ISLAMABAD, Pakistan, Aug. 7 -- Pakistanis are greeting with criticism and skepticism an official probe that found that Pakistani authorities' incompetence was behind both al-Qaida leader Osama bin Laden's ability to find refuge in the country for nine years and U.S. forces' ability to enter the country in a raid that resulted in the killing of bin Laden.
The 336-page report by the five-member Abbottabad Commission has not been released officially but was posted by Al Jazeera last month. It concluded that civil and military authorities' negligence allowed bin Laden to hide in Pakistan after fleeing the U.S. invasion of Afghanistan following the Sept. 11, 2001, terror attacks on the United States. The report also said the Pakistan government's response "before, during and after" the May 2011 U.S. raid "appears in large part to be a story of complacency, ignorance, negligence, incompetence, irresponsibility at various levels inside and outside the government."
It also found Pakistani authorities "showed no particular desire to discharge their responsibility to take charge of counterterrorism and the search for Osama bin Laden".
The report has created new debate among politicians, law enforcement agencies and the general public. Politicians blame law enforcement agencies for negligence and question their competence, while law enforcement agencies blame political leadership.
The military has not responded officially to the report, which is highly critical of the country's security forces, including the Inter-Services Intelligence agency.
Pakistanis interviewed by UPI Next were skeptical of claims in the report that their government or military had no idea bin Laden was living in Abbottabad, close to a major military training center.
"I cannot believe that our law enforcement agencies were unaware of the presence of al-Qaida leader Osama bin Laden in Abbottabad," Malik Ameen, a lecturer in English at Federal Government College told UPI Next.
The U.S. raid also exposed the incompetence and negligence of the law enforcement agencies, he added.
"There is need to account and to probe the high officials for negligence and incompetence," he said.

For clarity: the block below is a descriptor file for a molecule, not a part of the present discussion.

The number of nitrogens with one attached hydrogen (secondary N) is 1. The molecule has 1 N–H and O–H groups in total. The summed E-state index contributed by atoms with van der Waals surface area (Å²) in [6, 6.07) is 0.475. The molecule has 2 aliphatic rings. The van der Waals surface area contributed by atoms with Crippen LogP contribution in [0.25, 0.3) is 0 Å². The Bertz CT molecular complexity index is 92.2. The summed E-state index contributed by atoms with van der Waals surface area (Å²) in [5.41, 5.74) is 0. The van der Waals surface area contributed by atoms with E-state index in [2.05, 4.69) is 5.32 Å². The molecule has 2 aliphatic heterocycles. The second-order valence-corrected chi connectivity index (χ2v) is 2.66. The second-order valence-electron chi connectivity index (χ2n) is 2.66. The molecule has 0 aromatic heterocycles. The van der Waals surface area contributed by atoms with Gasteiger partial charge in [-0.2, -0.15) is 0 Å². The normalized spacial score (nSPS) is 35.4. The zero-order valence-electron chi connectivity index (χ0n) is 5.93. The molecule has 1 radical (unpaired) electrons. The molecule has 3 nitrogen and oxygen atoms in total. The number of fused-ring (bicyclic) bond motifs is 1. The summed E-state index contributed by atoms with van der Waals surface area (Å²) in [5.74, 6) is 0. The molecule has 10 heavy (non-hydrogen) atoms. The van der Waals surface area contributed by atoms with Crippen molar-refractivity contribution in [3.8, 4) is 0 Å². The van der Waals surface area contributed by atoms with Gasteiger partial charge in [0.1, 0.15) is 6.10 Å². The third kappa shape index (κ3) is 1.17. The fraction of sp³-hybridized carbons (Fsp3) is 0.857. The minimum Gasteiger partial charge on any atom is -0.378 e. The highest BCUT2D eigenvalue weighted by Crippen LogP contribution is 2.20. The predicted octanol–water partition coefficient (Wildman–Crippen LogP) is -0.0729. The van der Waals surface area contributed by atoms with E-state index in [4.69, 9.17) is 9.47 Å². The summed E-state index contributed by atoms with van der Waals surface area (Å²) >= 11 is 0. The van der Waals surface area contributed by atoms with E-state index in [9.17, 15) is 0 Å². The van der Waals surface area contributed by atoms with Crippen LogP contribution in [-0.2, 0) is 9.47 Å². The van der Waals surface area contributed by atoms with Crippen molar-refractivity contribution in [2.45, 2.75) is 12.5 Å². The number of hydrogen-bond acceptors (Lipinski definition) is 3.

A government official, speaking on condition of anonymity because he is not authorized to comment on the leaked report, said the U.S. raid had left people feeling insecure.
"The majority of people, including myself, are feeling insecure and feeling that our military, law enforcement agencies and political leaders are not capable of saving their citizens and anyone can stage a raid in Pakistan," the official told UPI Next.
He said he doubted that authorities were unaware of bin Laden's presence.
"I strongly believe that it was in the knowledge of law enforcement agencies that OBL (Osama bin Laden) was staying in Pakistan because where he was staying is an army garrison town and there is strict security," he said.
A former army officer also expressed disbelief that bin Laden had hidden in Abbottabad without the knowledge of Pakistani intelligence services.
"The intelligence agencies of Pakistan are very active and competent, I couldn't believe that it was not within their knowledge that OBL was staying in Pakistan," the officer said, requesting anonymity because of the sensitivity of the report and of his comments.
Raja Zubair, a lawyer, said the government should take action against the negligence of the authorities concerned.
He said bin Laden's presence had damaged Pakistan's image internationally and created distrust between Pakistan and the United States.
Pakistani leaders "were very sure that bin Laden was not within the boundaries of Pakistan, whereas the entire world has seen that Osama was found here," Zubair told UPI Next.
Qamar Zaman Kaira, a senior leader of the Pakistan Peoples Party, which was in power when the raid took place, said the intelligence failure was not Pakistan's alone.
"If it is the failure of Pakistani intelligence agencies that al-Qaida leader Osama bin Laden was staying in Pakistan for many years and it was not under their knowledge, then it's also the failure of the CIA and MI6 (British intelligence) and other international agencies which were also hunting down bin Laden," Kaira told UPI Next.
Federal Information Minister Pervaiz Rashid told UPI Next he would not comment on the Abbottabad Commission until its report is made public by the government.